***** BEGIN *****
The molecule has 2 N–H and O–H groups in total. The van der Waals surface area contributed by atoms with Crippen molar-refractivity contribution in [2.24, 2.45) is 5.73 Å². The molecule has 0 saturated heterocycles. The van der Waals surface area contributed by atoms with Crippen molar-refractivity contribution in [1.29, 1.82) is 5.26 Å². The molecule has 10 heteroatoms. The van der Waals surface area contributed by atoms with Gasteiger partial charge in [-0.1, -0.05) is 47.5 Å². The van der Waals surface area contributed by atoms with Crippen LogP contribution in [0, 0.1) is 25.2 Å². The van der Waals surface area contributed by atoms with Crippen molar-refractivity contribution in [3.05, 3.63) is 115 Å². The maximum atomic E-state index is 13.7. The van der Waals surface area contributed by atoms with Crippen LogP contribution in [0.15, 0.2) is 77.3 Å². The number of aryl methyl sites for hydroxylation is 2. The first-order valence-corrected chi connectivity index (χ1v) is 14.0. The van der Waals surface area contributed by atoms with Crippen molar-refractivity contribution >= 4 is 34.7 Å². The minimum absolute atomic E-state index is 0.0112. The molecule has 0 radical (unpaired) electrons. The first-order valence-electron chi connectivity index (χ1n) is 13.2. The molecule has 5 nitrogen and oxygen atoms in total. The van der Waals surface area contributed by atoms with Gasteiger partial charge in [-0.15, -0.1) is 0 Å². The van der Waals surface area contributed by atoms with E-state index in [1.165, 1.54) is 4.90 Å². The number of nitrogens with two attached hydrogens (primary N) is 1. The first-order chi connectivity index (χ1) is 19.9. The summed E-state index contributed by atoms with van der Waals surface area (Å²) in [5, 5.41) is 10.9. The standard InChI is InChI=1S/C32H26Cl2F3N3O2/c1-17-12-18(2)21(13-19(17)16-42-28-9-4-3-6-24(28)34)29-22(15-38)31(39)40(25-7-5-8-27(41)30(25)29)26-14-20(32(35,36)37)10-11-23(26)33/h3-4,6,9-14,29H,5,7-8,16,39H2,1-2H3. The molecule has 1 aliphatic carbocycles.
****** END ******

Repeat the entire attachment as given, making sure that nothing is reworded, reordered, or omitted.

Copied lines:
The molecule has 2 N–H and O–H groups in total. The van der Waals surface area contributed by atoms with Crippen molar-refractivity contribution in [2.24, 2.45) is 5.73 Å². The molecule has 0 saturated heterocycles. The van der Waals surface area contributed by atoms with Crippen molar-refractivity contribution in [1.29, 1.82) is 5.26 Å². The molecule has 10 heteroatoms. The van der Waals surface area contributed by atoms with Gasteiger partial charge in [-0.1, -0.05) is 47.5 Å². The van der Waals surface area contributed by atoms with Crippen LogP contribution in [0, 0.1) is 25.2 Å². The van der Waals surface area contributed by atoms with Crippen molar-refractivity contribution in [3.05, 3.63) is 115 Å². The maximum atomic E-state index is 13.7. The van der Waals surface area contributed by atoms with Crippen LogP contribution in [0.15, 0.2) is 77.3 Å². The number of aryl methyl sites for hydroxylation is 2. The first-order valence-corrected chi connectivity index (χ1v) is 14.0. The van der Waals surface area contributed by atoms with Crippen molar-refractivity contribution >= 4 is 34.7 Å². The minimum absolute atomic E-state index is 0.0112. The molecule has 0 radical (unpaired) electrons. The first-order valence-electron chi connectivity index (χ1n) is 13.2. The molecule has 5 nitrogen and oxygen atoms in total. The van der Waals surface area contributed by atoms with Gasteiger partial charge in [-0.15, -0.1) is 0 Å². The van der Waals surface area contributed by atoms with E-state index in [1.165, 1.54) is 4.90 Å². The number of nitrogens with two attached hydrogens (primary N) is 1. The first-order chi connectivity index (χ1) is 19.9. The summed E-state index contributed by atoms with van der Waals surface area (Å²) in [5, 5.41) is 10.9. The standard InChI is InChI=1S/C32H26Cl2F3N3O2/c1-17-12-18(2)21(13-19(17)16-42-28-9-4-3-6-24(28)34)29-22(15-38)31(39)40(25-7-5-8-27(41)30(25)29)26-14-20(32(35,36)37)10-11-23(26)33/h3-4,6,9-14,29H,5,7-8,16,39H2,1-2H3. The molecule has 1 aliphatic carbocycles.